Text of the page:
Hoping to win the record for “Longest time between a game and its sequel” comes Ganryu 2, the follow up to a game originally released on the NEOGEO way back in 1999. Is the style of the game, and the way that it plays out still up to scratch, or have we all been seduced by whizz bang graphics and modern gameplay tropes? Well, there’s only one way to find out, so let’s dive into the world that Storybird Studios have created – a world of samurai, savagery and slicing swords. And some other things beginning with S!
In the first game, our hero, Miyamoto Musashi, defeated the evil Sasaki Kojiro and obviously thought that now he could put his feet up and rest easy, doing whatever people in 17th century Feudal Japan did to chill out. However, just as he is about to crack his first cold one (I guess, there is no evidence of cold ones in Japan at this time) he hears the voice of Kojiro in his head, telling him that although he has beaten his body, his spirit is still around, planning on destroying the world just like in those programs on late night TV in the higher reaches of Freeview. Of course, Musashi isn’t going to stand idly by and let that happen, and so the scene is set for another epic confrontation.
Now, in these reviews I first of all like to look at the presentation of the game that I am casting my beady eye over. What greeted my eye on firing up Ganryu 2 was almost like opening a time capsule and being instantly transported back to the late ‘90s. You see, I’m old enough to remember these type of games from the first time around, and the way the things are introduced here, the story setup and the graphical style is so retro it almost hurts. The graphics are beautifully pixelated and the way the enemies are designed and the stages are constructed is all straight of the 1990’s playbook. As a result they work brilliantly.
The sound is equally good, with period music and swishy swords the only noises to be heard. You see, all the story exposition is done via the medium of static cutscenes with text captions and so it could be said that Ganryu 2 is a bit of a love letter to the source material, and all the better for it.
But, and it’s a big but, what about the way Ganryu 2 plays? Well, the news here is still largely good, but has a little bit less good news mixed in.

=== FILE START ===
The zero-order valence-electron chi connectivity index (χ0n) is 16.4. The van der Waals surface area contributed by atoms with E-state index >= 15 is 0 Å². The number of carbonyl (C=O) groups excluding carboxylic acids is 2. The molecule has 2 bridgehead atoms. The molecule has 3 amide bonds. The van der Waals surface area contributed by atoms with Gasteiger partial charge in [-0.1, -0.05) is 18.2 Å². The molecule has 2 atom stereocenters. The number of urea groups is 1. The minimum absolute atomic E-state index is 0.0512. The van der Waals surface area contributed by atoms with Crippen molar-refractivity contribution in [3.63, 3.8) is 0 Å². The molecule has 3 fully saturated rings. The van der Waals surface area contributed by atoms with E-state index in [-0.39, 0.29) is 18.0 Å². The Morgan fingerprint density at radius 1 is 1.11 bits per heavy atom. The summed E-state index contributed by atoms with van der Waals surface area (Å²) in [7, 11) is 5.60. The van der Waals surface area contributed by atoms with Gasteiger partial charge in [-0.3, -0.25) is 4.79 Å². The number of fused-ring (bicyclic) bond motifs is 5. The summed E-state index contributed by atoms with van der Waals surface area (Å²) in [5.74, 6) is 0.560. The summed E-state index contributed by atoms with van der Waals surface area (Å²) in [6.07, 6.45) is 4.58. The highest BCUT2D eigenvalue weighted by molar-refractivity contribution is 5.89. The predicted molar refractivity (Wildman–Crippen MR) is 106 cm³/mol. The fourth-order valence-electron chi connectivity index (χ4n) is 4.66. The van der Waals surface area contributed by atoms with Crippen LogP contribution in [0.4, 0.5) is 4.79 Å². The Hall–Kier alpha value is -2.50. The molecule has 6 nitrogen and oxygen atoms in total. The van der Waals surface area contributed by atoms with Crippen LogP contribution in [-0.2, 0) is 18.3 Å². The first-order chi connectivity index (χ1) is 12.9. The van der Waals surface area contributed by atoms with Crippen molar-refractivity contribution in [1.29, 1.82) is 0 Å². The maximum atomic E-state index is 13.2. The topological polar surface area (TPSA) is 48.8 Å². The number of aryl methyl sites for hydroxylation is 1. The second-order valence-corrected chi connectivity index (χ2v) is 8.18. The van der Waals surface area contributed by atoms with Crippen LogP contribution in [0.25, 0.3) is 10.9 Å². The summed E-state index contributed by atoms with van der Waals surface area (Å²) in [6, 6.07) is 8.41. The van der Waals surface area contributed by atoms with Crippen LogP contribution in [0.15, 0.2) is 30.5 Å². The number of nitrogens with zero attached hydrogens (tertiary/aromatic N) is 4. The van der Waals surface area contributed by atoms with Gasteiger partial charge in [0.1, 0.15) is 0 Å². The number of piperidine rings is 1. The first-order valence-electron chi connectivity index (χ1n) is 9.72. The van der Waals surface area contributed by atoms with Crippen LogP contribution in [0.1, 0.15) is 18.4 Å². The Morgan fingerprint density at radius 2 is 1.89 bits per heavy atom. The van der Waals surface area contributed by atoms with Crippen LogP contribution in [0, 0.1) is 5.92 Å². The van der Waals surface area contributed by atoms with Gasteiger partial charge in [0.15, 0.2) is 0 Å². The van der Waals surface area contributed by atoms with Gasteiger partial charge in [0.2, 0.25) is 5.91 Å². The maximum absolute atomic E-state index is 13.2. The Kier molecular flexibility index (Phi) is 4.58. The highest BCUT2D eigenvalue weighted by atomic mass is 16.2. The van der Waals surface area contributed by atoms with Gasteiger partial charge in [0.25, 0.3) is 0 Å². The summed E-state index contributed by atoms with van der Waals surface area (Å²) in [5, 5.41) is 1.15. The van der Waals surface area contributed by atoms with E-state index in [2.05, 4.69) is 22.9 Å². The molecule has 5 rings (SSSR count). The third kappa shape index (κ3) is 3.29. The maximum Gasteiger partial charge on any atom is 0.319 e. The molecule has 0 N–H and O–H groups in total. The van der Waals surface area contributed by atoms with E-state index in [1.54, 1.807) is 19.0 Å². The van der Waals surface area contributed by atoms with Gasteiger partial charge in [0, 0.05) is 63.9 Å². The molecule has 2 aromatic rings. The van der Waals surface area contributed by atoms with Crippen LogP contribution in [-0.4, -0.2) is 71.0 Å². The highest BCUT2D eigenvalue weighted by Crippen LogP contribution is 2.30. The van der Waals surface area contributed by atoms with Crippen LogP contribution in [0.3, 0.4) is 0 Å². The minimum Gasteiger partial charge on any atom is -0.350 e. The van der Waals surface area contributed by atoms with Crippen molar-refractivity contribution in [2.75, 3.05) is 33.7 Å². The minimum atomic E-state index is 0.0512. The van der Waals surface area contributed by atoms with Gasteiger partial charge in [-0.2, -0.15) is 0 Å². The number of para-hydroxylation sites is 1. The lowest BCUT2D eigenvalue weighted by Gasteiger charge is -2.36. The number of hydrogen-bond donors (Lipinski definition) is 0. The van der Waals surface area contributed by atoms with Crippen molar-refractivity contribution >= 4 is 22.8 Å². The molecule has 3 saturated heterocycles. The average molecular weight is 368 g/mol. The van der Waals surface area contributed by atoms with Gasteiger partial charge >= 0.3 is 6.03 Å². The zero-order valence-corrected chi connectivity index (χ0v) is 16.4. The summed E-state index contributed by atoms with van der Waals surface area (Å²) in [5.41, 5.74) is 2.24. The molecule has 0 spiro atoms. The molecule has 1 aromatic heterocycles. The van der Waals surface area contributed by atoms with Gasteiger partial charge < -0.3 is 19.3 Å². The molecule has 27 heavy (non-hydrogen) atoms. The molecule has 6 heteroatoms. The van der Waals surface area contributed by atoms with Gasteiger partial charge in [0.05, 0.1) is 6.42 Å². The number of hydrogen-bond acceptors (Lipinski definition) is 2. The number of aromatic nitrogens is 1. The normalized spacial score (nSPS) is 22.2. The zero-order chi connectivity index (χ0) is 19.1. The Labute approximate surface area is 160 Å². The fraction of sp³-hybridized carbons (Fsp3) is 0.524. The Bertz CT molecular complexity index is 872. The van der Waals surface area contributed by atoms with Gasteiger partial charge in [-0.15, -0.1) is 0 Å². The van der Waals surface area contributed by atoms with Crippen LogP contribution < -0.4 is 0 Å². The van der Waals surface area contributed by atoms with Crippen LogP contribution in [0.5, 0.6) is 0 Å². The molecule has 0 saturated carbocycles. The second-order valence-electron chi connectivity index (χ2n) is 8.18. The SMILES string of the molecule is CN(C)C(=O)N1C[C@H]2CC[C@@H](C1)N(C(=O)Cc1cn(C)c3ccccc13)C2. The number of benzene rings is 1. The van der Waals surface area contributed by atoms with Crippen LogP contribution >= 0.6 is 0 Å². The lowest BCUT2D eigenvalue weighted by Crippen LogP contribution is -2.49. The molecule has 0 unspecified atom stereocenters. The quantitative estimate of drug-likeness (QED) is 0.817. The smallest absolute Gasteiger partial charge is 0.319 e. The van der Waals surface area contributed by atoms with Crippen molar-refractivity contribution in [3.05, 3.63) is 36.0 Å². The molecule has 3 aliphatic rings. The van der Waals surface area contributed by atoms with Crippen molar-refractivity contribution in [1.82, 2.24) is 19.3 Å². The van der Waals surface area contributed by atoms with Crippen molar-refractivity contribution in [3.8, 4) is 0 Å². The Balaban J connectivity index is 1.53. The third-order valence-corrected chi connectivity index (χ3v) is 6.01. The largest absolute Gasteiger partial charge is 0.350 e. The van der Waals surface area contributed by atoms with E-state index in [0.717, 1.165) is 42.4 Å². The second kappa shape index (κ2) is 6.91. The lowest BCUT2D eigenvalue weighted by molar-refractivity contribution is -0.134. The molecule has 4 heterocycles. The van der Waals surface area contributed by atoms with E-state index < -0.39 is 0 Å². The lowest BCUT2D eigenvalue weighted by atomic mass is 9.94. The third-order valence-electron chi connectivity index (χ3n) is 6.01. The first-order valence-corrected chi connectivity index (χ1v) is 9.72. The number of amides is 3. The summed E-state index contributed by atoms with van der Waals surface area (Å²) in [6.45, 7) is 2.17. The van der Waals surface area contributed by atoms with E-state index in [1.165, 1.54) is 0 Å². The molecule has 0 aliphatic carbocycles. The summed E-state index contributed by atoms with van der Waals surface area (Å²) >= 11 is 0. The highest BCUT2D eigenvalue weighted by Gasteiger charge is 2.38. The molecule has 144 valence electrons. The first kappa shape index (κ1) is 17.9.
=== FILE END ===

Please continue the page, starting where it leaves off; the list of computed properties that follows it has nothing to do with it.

Let’s start with the good first of all and the combat is very good indeed, with a variety of ways to off your enemies. Will you use your sword, swishing through enemies and, if timed right, even deflect shurikens being thrown at you? Will you use the throwing knives you find as you adventure through the levels, or even utilise the obligatory dash move that Musashi has – which seems to be lethal – dashing through foes and defeating them? The majority of the enemies in the levels die after only one hit, however you choose to deliver it, and while there are tougher foes and even bosses to contend with, they all succumb to a rapid poking with a sword.
The bosses do require a modicum of strategy, and learning of attack patterns to take down successfully. This can be a painful process though, as the other thing that is firmly in place in Ganryu 2 is the old skool difficulty. You have three lives, and that’s it, and if you lose all the lives, you start the game again from the beginning. Indeed, one of the achievements is tied to completing the game without losing a life; I can’t see that happening any time soon.
The less good news is found in the traversal of the levels – the actual platforming bit. While Musashi has a very handy double jump, and can dash in mid air if required, trying to use his wall jump ability feels a bit too hit and miss. In fact, it’s a bit like rubbing a lucky rabbit’s foot in order to help pull it off smoothly. Another annoyance is the way that the enemies spring into being right in front of you, or even worse, in front or behind, and then proceed to throw projectiles at you. Musashi may be good, but he can only deflect one shuriken at once, and usually ends up getting nailed by one of the enemies.
Other than this, Ganryu 2 is a very solid game – a throwback to a time when games were hard with no apology; if you aren’t up to the task, you don’t progress. There are no options to save progress, no options for difficulty, leaving you to play the way that the devs want it to be played, and I think this approach is pretty refreshing. Sure, the later levels do get a bit cheap, needing you to learn the levels almost to the last pixel to make it through, but I like the challenge.
If you want a hard game to beat then you should well challenge yourself in Ganryu 2.
Ganryu 2 is on the Xbox Store